The Socialist Equality Party (SEP) and the International Students for Social Equality (ISSE) in Sri Lanka held a public meeting in Colombo on January 8 to launch the party's campaign in two provincial council elections on February 14. The SEP is standing a list of 19 candidates each for the districts of Nuwara Eliya in Central Province and Puttalam in North-Western Province. A cross-section of workers, young people, students and professionals attended.
Chairing the meeting, K. Ratnayake, a member of the SEP Political Committee, noted that President Mahinda Rajapakse had called the council elections before their terms were completed. "The government hopes to win the two councils by utilising its state power and all the public resources in its hands and by exploiting the political confusion created by racist war it re-started, in order to claim a popular mandate to crack down on working people and the oppressed masses," he said.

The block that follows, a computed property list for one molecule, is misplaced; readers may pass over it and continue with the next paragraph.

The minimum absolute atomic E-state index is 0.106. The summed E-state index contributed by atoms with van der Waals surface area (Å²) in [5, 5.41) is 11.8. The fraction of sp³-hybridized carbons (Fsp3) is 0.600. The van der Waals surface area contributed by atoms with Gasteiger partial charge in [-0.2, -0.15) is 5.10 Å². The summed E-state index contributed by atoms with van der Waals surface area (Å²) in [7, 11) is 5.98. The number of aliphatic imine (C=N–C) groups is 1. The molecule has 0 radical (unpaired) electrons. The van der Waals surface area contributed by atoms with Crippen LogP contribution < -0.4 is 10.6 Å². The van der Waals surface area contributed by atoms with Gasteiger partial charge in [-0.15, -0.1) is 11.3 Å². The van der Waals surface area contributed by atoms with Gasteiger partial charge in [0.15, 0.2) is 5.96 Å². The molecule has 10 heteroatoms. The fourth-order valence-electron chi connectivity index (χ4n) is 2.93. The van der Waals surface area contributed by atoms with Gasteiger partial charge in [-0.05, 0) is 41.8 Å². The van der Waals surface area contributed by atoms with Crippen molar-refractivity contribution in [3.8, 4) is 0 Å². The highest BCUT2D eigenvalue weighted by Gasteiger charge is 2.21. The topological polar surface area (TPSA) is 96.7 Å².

Ratnayake explained that more than two decades of civil war in Sri Lanka had reached a turning point with the military's capture of Kilinochchi, the administrative headquarters of the Liberation Tigers of Tamil Eelam (LTTE). He drew a comparison with Israel's ongoing genocidal war against the Palestinians in Gaza, warning that victory over the LTTE would not end the attacks on democratic rights and living standards.
M. Thevarajah, an SEP Political Committee member, heads the party's list for Nuwara Eliya district. Speaking in Tamil, he began by recalling that the SEP had been the only party to warn during the 2005 presidential elections that Rajapakse would resume the war and attack democratic rights. The government's claim that the war was to liberate Tamils was exposed by the military occupation imposed in the East after LTTE strongholds were captured.
"I am standing as an SEP candidate in the Nuwara Eliya district. A majority of Tamil-speaking plantation workers there live in appalling conditions. The Ceylon Workers Congress and the Upcountry People's Front are partners of the government. The breakdown of the international tea market has affected workers—some estate managers are even trying to pay workers with processed tea leaves!"